In the Garden
But Mary stood weeping outside the tomb. As she wept, she bent over to lookinto the tomb; and she saw two angels in white, sitting where the body of Jesus had been lying, one at the head and the other at the feet. They said to her, “Woman, why are you weeping?” She said to them, “They have taken away my Lord, and I do not know where they have laid him.” When she had said this, she turned around and saw Jesus standing there, but she did not know that it was Jesus. Jesus said to her, “Woman, why are you weeping? Whom are you looking for?” Supposing him to be the gardener, she said to him, “Sir, if you have carried him away, tell me where you have laid him, and I will take him away.” Jesus said to her, “Mary!” She turned and said to him in Hebrew, “Rabbouni!” (which means Teacher). Jesus said to her, “Do not hold on to me, because I have not yet ascended to the Father. But go to my brothers and say to them, ‘I am ascending to my Father and your Father, to my God and your God.’” Mary Magdalene went and announced to the disciples, “I have seen the Lord”; and she told them that he had said these things to her. (NRSV)
My earliest memories of “In the Garden” are of my dad whistling the tune as we walked across a busy parking lot, my fingers wrapped around his index finger as my small hand did not fit easily into his much larger hand. #314, “In the Garden’s” home in UM Hymnal is a well-worn page at every church I have served. I believe it was sung at all four of my grandparents’ funerals, and at many, many funerals I’ve officiated. It is also my weeding song. I often do come to the garden alone to weed, early in the day when the dew is still on whatever might be in bloom. It is in the smell and the feel of dirt, teeming with life that I cannot see that I most always sense the presence of God.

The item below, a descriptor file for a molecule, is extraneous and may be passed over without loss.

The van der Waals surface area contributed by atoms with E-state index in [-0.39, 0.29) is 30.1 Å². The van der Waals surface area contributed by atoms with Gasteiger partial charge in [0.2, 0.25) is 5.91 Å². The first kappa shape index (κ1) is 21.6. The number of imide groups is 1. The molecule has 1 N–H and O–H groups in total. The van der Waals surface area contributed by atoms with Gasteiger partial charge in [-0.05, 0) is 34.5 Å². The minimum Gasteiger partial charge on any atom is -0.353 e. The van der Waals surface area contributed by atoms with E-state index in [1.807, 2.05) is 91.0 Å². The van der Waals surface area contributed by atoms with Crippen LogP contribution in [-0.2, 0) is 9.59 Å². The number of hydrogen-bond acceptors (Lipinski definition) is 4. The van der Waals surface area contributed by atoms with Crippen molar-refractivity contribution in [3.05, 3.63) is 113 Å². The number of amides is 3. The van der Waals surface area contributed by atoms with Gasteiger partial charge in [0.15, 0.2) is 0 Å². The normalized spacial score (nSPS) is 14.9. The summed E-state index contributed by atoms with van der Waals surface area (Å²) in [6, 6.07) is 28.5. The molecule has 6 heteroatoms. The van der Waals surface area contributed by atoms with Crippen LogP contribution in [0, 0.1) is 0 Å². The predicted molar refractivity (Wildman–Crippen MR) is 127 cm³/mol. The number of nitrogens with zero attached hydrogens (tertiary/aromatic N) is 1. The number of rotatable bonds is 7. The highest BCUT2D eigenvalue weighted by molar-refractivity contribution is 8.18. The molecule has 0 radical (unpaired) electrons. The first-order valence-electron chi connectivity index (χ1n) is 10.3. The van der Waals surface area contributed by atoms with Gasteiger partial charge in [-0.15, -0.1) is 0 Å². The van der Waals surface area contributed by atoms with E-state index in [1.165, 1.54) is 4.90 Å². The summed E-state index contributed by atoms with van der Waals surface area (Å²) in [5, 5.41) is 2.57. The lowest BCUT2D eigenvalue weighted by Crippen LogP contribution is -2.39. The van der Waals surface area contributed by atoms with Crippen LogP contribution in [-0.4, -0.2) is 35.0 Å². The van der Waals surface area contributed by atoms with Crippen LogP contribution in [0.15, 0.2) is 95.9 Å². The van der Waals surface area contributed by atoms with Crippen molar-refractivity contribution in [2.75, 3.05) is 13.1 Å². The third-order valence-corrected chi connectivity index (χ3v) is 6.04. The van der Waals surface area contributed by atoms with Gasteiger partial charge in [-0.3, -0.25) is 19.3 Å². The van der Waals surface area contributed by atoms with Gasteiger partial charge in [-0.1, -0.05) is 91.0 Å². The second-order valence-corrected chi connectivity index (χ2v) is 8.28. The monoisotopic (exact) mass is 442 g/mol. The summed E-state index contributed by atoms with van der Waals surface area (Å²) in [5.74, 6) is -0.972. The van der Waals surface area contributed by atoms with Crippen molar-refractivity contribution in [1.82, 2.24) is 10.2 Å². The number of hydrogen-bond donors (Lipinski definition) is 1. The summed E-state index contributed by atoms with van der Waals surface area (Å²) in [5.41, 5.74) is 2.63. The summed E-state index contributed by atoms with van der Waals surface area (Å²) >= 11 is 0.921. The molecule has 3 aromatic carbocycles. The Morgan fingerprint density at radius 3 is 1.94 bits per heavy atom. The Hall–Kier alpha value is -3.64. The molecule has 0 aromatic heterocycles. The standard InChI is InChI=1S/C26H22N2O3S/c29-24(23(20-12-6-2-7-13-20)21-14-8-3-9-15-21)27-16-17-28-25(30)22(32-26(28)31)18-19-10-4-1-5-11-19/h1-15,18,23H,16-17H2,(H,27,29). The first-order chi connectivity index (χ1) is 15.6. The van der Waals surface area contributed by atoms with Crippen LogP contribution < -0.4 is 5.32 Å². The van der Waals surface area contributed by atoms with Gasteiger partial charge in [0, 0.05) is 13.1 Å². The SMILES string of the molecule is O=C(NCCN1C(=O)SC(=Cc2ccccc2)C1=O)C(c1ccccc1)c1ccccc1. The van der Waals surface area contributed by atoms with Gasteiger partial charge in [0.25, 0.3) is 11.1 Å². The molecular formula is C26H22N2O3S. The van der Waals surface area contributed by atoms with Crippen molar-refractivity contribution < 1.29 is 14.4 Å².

I recently read that C. Austin Miles wrote this hymn on a dreary April morning in 1912 in his basement in New Jersey. The hymn came to him after his bible had fallen open to the Mary’s post-resurrection encounter with Jesus as told in John 20. “In the Garden,” is an Easter hymn.
The hymn endured the Influenza (H1N1) Pandemic of 1918, two world wars, another wave of H1N1 and a host of other trials of this last century.
This Eastertide, we can’t reach out to touch the people we love. This Eastertide we miss the smells of the old sanctuary. We miss feeling in our bones the vibrations of organ pipes and booming tympanies of “Christ the Lord Has Risen Today!” Life poses new challenges. We are a bit more restless and perhaps a bit more irritable. We can still come to the garden alone.
“I’ll stay in the garden with him, though the night around me be falling, but he bids me go, thru the voice of woe, his voice to me is calling. And he walks with me and he talks with me and he tells me I am his own, and the joy we share as we tarry there, none other has over known.”